For the data in Fig. 2, two individual diffraction patterns (exposure times of 330 and 11 s) were recorded with a CCD camera (1340 × 1300 pixels, 20 μm pixel size) for each helicity. Combining the diffraction patterns of these two exposure times increased the total dynamic range of the diffraction pattern. After a dark image subtraction, the left- and right-handed circularly polarized diffraction patterns were centered and mapped onto the Ewald sphere to account for spherical aberrations induced by the flat CCD detector. The real-space support for the iterative phase retrieval process was derived by thresholding the inverse Fourier transformation of the measured far-field intensities (Fig. 2B) and subsequent deconvolution of the object’s support from its autocorrelation. The data in Fig. 3 were recorded using the same approach. The scattering patterns were acquired for 600 s per helicity, and the overexposed central part was replaced with the data from diffraction patterns composed of 30 accumulations with 6-s exposure time each. The central aperture in the holographic mask had a diameter of 4 μm. The reference holes were equidistantly displaced 6.6 μm away from the center of the aperture and had circular shapes with diameters of ~600 nm. The diffraction patterns, as used for the reconstruction, are presented in fig. S1. The top row shows the diffraction recorded with left-handed (L) and right-handed (R) circularly polarized HHG for the data presented in Fig. 2, and the bottom row shows the diffraction patterns for the data presented in Fig. 3.

Iterative phase retrieval

For the reconstructions, we used 1000 RAAR (38) iterations (200 iterations with β = 0.99, 200 iterations with a gradual decrease of β to 0.5, and 600 iterations with β = 0.5). For each helicity, we analyzed the fidelity of the result using the PRTF (39) for 20 individual reconstructions starting from random initial guesses. We used a definition of the PRTF that is the average over the phase terms of all independent reconstructions, left angle bracketexp[iψ]right angle bracket. Figure S2 presents the azimuthal averages for the reconstruction in Figs. 2 and and3,3, supporting spatial frequencies up to 11.36 and 11.14 μm−1, corresponding to resolutions of 44 and 45 nm, respectively. We note that the PRTF is also often defined somewhat differently [by Chapman et al. (51) and Shapiro et al. (52)], which yields very similar results.

To precisely align the reconstructions from left- and right-handed illumination, we developed a method appropriate for dichroic imaging: First, the spectral phase was retrieved iteratively only for one diffraction pattern, say, for left-handed illumination (L). Second, the right-handed diffraction was overlaid with the retrieved phase of the left-handed phase. This step matched the global phase and phase gradients between the far-fields of the two illumination helicities (that is, phase and positioning in the real-space reconstruction). Very few RAAR iterations (20 iterations, β = 0.5) retrieved the far-field phase to match the right-handed recorded diffraction. The dichroic phase ([var phi]) and amplitude images (ρ), were plotted and quantitatively evaluated.

Quantitative estimation of the magneto-optical coefficient, Δδ

The magneto-optical activity of cobalt is expressed in the refractive index (32), n± = (1 − (δ ± Δδ)) − i(β ± Δβ). The magneto-optical refraction coefficients are proportional to the magnetization projected onto the optical axis (53), Mz/|M|, so that for left-hand circular polarization, parallel/antiparallel magnetization acquires a +/− sign. Thus, a plane wave transmitted through a magnetic sample results in the exit wave fexit,L/R=eikdn±=ekd(β±Δβ)eikd(1(δ±Δδ)). Equation 1 was retrieved by dividing the exit waves for left-hand (L) and right-hand (R) circular polarizations, and accounting for the magnetization strength and orientation, Mz/|M|. For locally saturated magnetization parallel or antiparallel to the beam, the magneto-optical refraction is Δδ = [var phi]/2kd, where [var phi] is the measured dichroic phase shift. From the peaks of the phase-contrast histogram (Fig. 2H), the dichroic phase shift is [var phi] = 0.055 ± 0.005. Considering the total thickness of the cobalt layers, dCo = 4.23 nm (kdCo = 1.26), the magneto-optical refraction is Δδ = 0.022 ± 0.002. Our estimation for Δδ assumed that the illumination is purely circularly polarized and that the magnetization in the fully saturated regions was exactly parallel/antiparallel to the beam.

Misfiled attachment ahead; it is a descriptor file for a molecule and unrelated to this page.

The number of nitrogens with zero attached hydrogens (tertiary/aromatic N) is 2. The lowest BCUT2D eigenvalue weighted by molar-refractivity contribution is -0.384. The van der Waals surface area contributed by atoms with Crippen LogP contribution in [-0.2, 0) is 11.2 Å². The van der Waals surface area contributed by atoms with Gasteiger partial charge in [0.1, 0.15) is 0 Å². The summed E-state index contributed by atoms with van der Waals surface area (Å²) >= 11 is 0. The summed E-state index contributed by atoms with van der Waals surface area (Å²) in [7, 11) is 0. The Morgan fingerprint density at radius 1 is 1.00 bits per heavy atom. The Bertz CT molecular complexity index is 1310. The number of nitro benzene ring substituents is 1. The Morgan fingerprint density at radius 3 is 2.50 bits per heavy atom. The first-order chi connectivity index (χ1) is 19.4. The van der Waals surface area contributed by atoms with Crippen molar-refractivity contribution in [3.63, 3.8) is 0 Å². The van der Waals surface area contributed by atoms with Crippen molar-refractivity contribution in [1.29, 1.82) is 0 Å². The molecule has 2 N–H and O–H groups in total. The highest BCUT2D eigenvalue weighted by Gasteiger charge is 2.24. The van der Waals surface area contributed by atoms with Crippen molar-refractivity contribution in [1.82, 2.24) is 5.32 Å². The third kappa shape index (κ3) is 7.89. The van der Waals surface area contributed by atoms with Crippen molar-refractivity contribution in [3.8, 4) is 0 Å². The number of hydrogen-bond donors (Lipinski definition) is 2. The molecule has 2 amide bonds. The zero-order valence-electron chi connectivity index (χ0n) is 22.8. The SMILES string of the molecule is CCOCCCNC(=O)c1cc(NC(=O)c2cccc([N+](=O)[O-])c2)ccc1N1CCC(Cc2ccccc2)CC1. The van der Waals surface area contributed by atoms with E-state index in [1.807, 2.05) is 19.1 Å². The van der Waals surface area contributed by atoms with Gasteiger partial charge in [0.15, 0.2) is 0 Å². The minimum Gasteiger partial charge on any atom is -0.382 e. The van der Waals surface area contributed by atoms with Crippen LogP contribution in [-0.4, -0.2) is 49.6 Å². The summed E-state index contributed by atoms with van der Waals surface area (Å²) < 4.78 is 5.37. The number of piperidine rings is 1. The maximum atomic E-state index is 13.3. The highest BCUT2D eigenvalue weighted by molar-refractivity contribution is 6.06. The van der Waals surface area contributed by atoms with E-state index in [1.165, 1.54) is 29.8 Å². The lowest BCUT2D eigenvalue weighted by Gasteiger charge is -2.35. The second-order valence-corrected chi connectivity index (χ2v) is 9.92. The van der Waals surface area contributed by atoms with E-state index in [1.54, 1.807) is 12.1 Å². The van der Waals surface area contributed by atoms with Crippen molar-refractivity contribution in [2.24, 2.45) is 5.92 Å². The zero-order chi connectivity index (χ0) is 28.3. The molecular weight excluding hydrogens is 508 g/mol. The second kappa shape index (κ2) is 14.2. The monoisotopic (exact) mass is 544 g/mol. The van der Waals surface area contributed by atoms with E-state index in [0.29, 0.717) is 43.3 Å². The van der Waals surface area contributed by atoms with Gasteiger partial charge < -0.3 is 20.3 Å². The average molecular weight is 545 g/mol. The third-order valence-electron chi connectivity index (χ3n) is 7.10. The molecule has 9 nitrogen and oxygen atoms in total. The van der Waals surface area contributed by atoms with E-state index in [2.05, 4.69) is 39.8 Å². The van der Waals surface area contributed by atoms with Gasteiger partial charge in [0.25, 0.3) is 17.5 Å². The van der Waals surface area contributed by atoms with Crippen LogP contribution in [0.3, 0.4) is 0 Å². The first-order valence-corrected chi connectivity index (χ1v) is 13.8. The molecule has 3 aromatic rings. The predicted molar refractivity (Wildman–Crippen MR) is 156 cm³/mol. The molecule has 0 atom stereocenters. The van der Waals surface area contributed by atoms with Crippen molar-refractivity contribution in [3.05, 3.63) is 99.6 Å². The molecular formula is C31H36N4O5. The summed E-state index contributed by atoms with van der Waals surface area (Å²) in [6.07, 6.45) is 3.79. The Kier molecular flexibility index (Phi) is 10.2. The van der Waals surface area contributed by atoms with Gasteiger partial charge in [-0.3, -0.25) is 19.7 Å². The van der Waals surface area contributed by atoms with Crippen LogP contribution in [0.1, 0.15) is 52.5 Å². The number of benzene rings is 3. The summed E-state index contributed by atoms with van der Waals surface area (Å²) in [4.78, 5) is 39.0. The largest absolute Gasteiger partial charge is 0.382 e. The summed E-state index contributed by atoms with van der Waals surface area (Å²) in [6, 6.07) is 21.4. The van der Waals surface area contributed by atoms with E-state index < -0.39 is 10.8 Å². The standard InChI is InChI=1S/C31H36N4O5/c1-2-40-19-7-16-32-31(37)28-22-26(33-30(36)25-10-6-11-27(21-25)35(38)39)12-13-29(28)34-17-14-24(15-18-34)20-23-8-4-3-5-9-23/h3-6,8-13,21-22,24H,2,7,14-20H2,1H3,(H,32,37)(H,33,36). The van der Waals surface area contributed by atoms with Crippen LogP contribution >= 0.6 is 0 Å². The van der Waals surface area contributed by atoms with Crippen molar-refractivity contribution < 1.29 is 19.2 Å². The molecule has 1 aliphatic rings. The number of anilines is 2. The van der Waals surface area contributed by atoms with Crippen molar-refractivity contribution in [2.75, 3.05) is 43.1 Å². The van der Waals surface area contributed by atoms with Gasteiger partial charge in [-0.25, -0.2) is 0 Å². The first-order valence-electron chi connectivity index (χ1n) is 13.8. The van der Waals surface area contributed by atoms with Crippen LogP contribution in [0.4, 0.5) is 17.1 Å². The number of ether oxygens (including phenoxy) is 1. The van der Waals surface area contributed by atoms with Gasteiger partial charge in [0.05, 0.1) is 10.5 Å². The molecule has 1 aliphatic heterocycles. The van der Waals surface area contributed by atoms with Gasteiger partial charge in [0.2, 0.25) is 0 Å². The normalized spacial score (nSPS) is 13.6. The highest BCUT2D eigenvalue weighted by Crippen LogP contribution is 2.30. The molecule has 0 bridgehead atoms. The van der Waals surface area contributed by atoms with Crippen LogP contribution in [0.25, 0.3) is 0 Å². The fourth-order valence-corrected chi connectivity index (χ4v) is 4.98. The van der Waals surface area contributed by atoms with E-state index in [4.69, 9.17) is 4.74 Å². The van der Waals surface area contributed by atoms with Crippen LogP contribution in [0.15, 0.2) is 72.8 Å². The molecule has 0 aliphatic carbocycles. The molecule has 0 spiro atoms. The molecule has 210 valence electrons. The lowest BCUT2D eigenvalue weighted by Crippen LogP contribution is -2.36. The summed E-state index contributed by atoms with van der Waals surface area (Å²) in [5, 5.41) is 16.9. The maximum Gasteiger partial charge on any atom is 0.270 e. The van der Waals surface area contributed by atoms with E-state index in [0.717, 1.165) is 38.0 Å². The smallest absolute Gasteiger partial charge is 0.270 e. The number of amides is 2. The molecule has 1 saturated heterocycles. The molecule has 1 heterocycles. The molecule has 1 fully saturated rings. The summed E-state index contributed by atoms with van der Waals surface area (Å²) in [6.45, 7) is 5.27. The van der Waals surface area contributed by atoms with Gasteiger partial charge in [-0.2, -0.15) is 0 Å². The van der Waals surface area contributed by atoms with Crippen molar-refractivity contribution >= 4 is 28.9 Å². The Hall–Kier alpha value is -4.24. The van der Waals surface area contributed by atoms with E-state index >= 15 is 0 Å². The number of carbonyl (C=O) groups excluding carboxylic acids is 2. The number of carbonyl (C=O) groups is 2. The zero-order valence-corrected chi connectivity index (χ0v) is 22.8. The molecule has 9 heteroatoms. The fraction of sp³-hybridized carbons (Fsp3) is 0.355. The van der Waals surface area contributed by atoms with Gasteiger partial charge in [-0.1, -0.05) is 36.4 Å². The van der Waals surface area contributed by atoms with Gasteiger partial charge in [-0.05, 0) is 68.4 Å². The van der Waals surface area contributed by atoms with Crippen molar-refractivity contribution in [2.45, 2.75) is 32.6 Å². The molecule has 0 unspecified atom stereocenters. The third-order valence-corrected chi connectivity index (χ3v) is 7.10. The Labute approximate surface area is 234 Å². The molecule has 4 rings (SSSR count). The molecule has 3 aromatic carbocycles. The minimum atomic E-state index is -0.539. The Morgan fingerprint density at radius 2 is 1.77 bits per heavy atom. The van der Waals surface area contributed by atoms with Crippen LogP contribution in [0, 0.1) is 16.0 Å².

Supplementary Material


We gratefully acknowledge discussions and support from T. Salditt, C. Lienau, and H. Kollmann. Funding: This work was funded by the Deutsche Forschungsgemeinschaft (DFG) within SFB 755 “Nanoscale photonic imaging” (project C08). O.K. acknowledges funding from the European Union’s Horizon 2020 research and innovation programme under the Marie Skłodowska-Curie grant agreement no. 752533. Author contributions: O.K. and S.Z. planned and constructed the experimental setup, performed the experiments, and analyzed the data, with contributions from M.S. and C.N. The sample was designed by O.K., S.Z., C.N., M.S., B.H., S.S.P.K.A., and M.A. and prepared by S.S.P.K.A. Mask preparation and SEM were carried out by M.M. and M.S. The manuscript was written by O.K., S.Z., and C.R. with input from all authors. The project was conceived and supervised by C.R. with contributions from S.S., D.S., S.M., and O.C. Competing interests: The authors declare that they have no competing interests. Data and materials availability: All data needed to evaluate the conclusions in the paper are present in the paper and/or the Supplementary Materials. Additional data related to this paper may be requested from the authors.


Supplementary material for this article is available at

fig. S1. Diffraction patterns for left- and right-handed circularly polarized HHG for the reconstructions presented in Figs. 2 and and33.

fig. S2. Azimuthally averaged PRTF for the data presented in Figs. 2 and and33.

fig. S3. Amplitude and phase maps to complement the phase images in Fig. 2.

fig. S4. The reconstructed wave exiting the reference holes, partly presented in Fig. 2F.